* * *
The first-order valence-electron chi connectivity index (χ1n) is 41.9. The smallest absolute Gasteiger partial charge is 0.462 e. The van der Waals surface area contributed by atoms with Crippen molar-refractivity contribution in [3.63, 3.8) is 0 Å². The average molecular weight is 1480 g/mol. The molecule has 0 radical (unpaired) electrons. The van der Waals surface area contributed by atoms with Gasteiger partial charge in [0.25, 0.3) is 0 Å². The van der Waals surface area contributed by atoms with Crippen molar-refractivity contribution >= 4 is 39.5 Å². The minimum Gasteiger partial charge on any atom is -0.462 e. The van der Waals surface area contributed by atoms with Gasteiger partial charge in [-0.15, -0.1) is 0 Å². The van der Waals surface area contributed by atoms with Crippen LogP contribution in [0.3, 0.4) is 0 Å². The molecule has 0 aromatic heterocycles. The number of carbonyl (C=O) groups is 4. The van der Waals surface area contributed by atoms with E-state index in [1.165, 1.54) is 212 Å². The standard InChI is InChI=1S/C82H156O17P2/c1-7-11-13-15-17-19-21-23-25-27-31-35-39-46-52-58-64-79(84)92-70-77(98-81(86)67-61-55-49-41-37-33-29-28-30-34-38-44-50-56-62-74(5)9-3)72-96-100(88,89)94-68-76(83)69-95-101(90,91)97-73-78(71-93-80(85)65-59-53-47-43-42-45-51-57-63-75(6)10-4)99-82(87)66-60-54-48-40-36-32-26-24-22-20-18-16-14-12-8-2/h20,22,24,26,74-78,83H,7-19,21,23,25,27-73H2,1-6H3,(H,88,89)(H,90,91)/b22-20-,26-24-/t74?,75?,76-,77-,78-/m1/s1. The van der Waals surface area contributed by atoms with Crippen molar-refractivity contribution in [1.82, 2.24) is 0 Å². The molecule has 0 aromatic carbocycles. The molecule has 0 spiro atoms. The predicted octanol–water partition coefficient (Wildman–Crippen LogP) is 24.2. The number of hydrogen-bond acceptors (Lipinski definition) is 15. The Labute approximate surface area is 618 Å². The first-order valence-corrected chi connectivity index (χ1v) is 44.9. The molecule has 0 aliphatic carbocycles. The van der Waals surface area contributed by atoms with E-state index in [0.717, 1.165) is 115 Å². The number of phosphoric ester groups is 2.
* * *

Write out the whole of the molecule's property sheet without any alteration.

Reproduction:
The first-order valence-electron chi connectivity index (χ1n) is 41.9. The smallest absolute Gasteiger partial charge is 0.462 e. The van der Waals surface area contributed by atoms with Crippen molar-refractivity contribution in [3.63, 3.8) is 0 Å². The average molecular weight is 1480 g/mol. The molecule has 0 radical (unpaired) electrons. The van der Waals surface area contributed by atoms with Gasteiger partial charge in [0.25, 0.3) is 0 Å². The van der Waals surface area contributed by atoms with Crippen molar-refractivity contribution >= 4 is 39.5 Å². The minimum Gasteiger partial charge on any atom is -0.462 e. The van der Waals surface area contributed by atoms with Gasteiger partial charge in [-0.15, -0.1) is 0 Å². The van der Waals surface area contributed by atoms with Crippen LogP contribution in [0.3, 0.4) is 0 Å². The molecule has 0 aromatic heterocycles. The number of carbonyl (C=O) groups is 4. The van der Waals surface area contributed by atoms with E-state index in [1.165, 1.54) is 212 Å². The standard InChI is InChI=1S/C82H156O17P2/c1-7-11-13-15-17-19-21-23-25-27-31-35-39-46-52-58-64-79(84)92-70-77(98-81(86)67-61-55-49-41-37-33-29-28-30-34-38-44-50-56-62-74(5)9-3)72-96-100(88,89)94-68-76(83)69-95-101(90,91)97-73-78(71-93-80(85)65-59-53-47-43-42-45-51-57-63-75(6)10-4)99-82(87)66-60-54-48-40-36-32-26-24-22-20-18-16-14-12-8-2/h20,22,24,26,74-78,83H,7-19,21,23,25,27-73H2,1-6H3,(H,88,89)(H,90,91)/b22-20-,26-24-/t74?,75?,76-,77-,78-/m1/s1. The van der Waals surface area contributed by atoms with Crippen molar-refractivity contribution in [1.82, 2.24) is 0 Å². The molecule has 0 aromatic carbocycles. The molecule has 0 spiro atoms. The predicted octanol–water partition coefficient (Wildman–Crippen LogP) is 24.2. The number of hydrogen-bond acceptors (Lipinski definition) is 15. The Labute approximate surface area is 618 Å². The first-order valence-corrected chi connectivity index (χ1v) is 44.9. The molecule has 0 aliphatic carbocycles. The van der Waals surface area contributed by atoms with E-state index in [0.717, 1.165) is 115 Å². The number of phosphoric ester groups is 2.